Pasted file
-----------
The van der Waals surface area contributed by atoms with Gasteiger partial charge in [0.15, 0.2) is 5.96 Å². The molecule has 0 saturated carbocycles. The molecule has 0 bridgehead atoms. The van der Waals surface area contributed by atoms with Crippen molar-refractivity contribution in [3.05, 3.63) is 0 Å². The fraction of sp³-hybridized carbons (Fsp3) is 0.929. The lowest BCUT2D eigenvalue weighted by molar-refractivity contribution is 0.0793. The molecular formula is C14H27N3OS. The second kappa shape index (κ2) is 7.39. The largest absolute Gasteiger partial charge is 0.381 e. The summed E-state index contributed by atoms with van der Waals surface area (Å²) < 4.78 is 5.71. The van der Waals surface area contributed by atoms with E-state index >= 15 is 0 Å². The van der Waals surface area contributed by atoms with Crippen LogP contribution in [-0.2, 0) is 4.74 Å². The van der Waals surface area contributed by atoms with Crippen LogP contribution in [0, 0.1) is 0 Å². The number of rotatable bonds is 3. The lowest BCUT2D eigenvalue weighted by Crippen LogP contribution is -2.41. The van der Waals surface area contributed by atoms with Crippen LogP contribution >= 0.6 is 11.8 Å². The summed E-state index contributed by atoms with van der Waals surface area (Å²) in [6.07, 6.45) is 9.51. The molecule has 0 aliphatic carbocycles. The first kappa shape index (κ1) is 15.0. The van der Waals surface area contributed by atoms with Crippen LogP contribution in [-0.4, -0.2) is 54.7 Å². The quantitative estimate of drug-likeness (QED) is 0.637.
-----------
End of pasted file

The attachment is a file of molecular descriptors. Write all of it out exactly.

The van der Waals surface area contributed by atoms with Gasteiger partial charge in [0.15, 0.2) is 5.96 Å². The molecule has 0 saturated carbocycles. The molecule has 0 bridgehead atoms. The van der Waals surface area contributed by atoms with Crippen molar-refractivity contribution in [3.05, 3.63) is 0 Å². The fraction of sp³-hybridized carbons (Fsp3) is 0.929. The lowest BCUT2D eigenvalue weighted by molar-refractivity contribution is 0.0793. The molecular formula is C14H27N3OS. The second kappa shape index (κ2) is 7.39. The largest absolute Gasteiger partial charge is 0.381 e. The summed E-state index contributed by atoms with van der Waals surface area (Å²) < 4.78 is 5.71. The van der Waals surface area contributed by atoms with E-state index >= 15 is 0 Å². The van der Waals surface area contributed by atoms with Crippen LogP contribution in [-0.2, 0) is 4.74 Å². The van der Waals surface area contributed by atoms with Crippen LogP contribution in [0, 0.1) is 0 Å². The number of rotatable bonds is 3. The lowest BCUT2D eigenvalue weighted by Crippen LogP contribution is -2.41. The van der Waals surface area contributed by atoms with Crippen LogP contribution >= 0.6 is 11.8 Å². The summed E-state index contributed by atoms with van der Waals surface area (Å²) in [6.07, 6.45) is 9.51. The molecule has 0 aliphatic carbocycles. The first kappa shape index (κ1) is 15.0. The van der Waals surface area contributed by atoms with Crippen LogP contribution in [-0.4, -0.2) is 54.7 Å². The quantitative estimate of drug-likeness (QED) is 0.637.